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"The God of All Grace" -- 1 Peter 5:1-14

The Twelfth and Final in a Series of Sermons on 1 Peter

What do you say to Christians who have been displaced from their homes by a cruel and cynical act of a pagan emperor?  How do you comfort a persecuted people who see no relief in sight from their troubles? What do you say to people who are reviled and cursed because they profess their faith in Jesus Christ as Creator, redeemer, and Lord, and refuse to worship Caesar or the pantheon of pagan gods?  How do you comfort a people who are mocked because they follow the teaching of Jesus, and therefore refuse to indulge every bodily urge simply because those urges exist?  If you are the Apostle Peter, you tell them the truth.  The reality is that fiery trials come with being a Christian in a pagan environment.  Yet, these trials are also the means through which God strengthens our faith.  Just as it was with Jesus–that the cross of Good Friday precedes the empty tomb of Easter–so too it is with Christians.  Suffering precedes the glory yet to be revealed.  Peter also tells them that despite their troubles, God has not cast them off.  Regardless of how they feel, those who believe in Jesus are his elect exiles, his spiritual temple, possessing a heavenly citizenship which guarantees all the blessings of eternal life and a heavenly inheritance.  Peter also tells them, that Christians must strive to humble themselves before God, and learn to cast all of their cares and worries upon the sovereign God who is also their loving father.  As they do so, Christians begin to live in the hope of the eternal glories yet to come.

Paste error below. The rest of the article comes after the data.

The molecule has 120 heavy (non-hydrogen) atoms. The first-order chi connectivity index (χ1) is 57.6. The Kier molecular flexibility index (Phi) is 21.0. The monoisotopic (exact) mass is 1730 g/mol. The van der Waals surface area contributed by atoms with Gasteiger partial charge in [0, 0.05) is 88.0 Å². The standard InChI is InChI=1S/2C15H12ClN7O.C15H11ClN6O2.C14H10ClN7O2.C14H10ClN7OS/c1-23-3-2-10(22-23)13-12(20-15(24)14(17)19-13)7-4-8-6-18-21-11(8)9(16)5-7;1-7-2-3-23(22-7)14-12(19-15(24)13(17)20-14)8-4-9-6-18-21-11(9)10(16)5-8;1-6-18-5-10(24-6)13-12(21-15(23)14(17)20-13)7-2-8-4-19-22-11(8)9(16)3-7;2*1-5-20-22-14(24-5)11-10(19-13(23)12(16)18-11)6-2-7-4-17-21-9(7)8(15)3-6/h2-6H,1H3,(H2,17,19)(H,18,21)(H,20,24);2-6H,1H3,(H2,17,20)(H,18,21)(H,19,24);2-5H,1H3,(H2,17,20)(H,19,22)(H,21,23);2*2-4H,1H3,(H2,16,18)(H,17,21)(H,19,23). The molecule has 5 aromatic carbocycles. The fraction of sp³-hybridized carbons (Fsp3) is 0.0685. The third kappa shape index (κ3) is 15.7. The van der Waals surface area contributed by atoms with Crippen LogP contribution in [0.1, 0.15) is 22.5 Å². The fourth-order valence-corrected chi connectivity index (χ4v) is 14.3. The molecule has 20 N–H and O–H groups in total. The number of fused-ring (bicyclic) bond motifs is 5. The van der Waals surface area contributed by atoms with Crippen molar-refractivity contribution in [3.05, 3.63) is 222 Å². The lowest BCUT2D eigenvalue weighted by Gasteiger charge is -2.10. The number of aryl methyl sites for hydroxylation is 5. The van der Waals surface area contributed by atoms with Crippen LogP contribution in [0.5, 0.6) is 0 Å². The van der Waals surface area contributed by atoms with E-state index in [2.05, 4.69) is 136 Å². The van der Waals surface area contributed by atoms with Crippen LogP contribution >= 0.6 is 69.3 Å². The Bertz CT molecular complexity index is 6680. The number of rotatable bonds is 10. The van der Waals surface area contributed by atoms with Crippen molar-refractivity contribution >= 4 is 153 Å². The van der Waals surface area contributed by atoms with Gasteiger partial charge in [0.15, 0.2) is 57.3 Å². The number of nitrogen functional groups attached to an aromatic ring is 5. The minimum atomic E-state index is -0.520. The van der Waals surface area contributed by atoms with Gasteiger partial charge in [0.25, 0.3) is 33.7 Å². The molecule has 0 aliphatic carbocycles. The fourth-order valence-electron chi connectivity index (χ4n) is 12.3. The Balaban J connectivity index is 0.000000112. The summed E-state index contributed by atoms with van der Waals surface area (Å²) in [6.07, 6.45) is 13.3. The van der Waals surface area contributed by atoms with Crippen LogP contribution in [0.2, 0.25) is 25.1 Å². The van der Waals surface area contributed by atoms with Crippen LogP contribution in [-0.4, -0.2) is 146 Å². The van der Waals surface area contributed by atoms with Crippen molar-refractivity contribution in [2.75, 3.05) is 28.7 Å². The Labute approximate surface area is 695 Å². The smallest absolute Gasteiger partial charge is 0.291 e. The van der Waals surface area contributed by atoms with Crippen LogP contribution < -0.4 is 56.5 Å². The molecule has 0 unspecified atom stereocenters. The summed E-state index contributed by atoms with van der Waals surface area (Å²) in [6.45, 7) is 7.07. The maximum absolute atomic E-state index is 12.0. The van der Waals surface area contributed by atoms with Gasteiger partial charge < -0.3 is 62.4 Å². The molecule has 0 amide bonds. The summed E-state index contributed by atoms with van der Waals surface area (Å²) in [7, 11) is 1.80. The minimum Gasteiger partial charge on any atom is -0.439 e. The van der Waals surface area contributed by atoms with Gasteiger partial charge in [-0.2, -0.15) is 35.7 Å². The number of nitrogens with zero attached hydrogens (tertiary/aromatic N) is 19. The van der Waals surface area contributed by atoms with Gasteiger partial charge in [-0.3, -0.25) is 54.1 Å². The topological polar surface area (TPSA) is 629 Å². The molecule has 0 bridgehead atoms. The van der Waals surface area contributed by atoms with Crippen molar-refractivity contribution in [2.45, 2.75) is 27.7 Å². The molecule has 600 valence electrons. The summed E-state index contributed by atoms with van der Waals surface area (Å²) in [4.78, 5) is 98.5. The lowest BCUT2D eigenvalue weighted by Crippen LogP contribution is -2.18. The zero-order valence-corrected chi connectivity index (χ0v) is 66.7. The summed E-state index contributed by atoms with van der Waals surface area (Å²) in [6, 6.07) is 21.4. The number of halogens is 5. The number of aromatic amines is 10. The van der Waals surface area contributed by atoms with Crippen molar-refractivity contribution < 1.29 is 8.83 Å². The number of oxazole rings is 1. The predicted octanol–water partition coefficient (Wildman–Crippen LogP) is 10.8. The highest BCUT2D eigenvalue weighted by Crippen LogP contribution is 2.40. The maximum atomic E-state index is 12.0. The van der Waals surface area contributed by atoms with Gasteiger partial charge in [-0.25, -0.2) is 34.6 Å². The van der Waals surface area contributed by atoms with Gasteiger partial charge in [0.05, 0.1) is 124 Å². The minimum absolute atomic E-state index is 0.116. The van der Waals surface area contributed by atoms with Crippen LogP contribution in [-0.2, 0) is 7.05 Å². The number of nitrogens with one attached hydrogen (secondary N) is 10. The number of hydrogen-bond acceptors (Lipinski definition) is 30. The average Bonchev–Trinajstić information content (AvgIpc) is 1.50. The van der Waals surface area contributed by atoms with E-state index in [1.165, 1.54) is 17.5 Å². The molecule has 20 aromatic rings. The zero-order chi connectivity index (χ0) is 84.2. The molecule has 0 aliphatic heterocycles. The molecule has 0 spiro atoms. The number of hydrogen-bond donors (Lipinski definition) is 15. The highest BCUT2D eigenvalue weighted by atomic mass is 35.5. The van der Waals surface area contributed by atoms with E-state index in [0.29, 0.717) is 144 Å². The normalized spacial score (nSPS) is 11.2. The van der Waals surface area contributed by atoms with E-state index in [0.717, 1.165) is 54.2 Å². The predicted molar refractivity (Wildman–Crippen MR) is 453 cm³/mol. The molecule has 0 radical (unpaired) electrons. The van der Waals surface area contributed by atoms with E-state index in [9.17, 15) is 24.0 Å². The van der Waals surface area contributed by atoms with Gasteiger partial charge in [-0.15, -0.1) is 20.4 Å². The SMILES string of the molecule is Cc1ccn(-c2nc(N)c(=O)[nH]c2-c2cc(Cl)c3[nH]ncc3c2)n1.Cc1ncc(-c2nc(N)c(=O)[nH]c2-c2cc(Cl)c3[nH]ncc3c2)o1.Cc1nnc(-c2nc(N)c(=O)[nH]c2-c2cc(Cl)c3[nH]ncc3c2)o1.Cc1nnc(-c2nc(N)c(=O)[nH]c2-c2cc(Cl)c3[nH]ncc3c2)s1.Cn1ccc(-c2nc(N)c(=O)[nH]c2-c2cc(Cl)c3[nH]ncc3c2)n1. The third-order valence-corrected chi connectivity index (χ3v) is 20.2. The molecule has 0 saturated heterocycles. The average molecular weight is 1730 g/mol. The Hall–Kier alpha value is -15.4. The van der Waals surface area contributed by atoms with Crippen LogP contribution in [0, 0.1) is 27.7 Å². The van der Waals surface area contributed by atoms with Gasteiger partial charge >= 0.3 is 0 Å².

With this sermon, we wrap-up our series on 1 Peter.  Last time, we devoted our attention to several of the points raised by Peter in the final section of this epistle (vv. 1-14 of chapter 5)–specifically Peter’s reference to the office of elder, which functions as a bulwark against the schemes of the devil, the adversary, who is looking for struggling Christians to devour.  This morning, we will cover the same ground, but focus upon two different themes in the text–humbling ourselves before God, while at the same time learning to cast all of our cares upon him.  This will bring our series on 1 Peter to an end.

Peter wraps up his lengthy series of exhortations (imperatives) to suffering Christians–the elect exiles of the Diaspora of Asia Minor–by directing his audience’s focus away from those external circumstances under which Christians are struggling, to internal and pastoral matters.  Before extending greetings to several individuals and concluding his letter, Peter addresses those things the churches and their leaders ought to be doing so as to persevere through difficult times.  As we saw last time, Peter begins with an exhortation to the elders of the churches receiving this letter.  In verses 1-2, he writes, “so I exhort the elders among you, as a fellow elder and a witness of the sufferings of Christ, as well as a partaker in the glory that is going to be revealed: shepherd the flock of God that is among you, exercising oversight, not under compulsion, but willingly, as God would have you . . .”  Jesus is the chief shepherd of his church, and he calls church officers (“elders” and ministers) to shepherd his flock as “under-shepherds.”

The reference to Christ’s church as a “flock,” is a metaphor widely used throughout the Old Testament in reference to those instances where sinful individuals are likened to sheep because of the tendency of sheep to wander away from the flock and place themselves in peril.  A sheep which is separated from rest of the flock is completely helpless and likely to become an easy meal for any of the common predators in the area–wolves, jackals, coyotes, or even lions.  Apart from a shepherd, who leads and protects them, the sheep are lost, they know not where to go, nor what to do.

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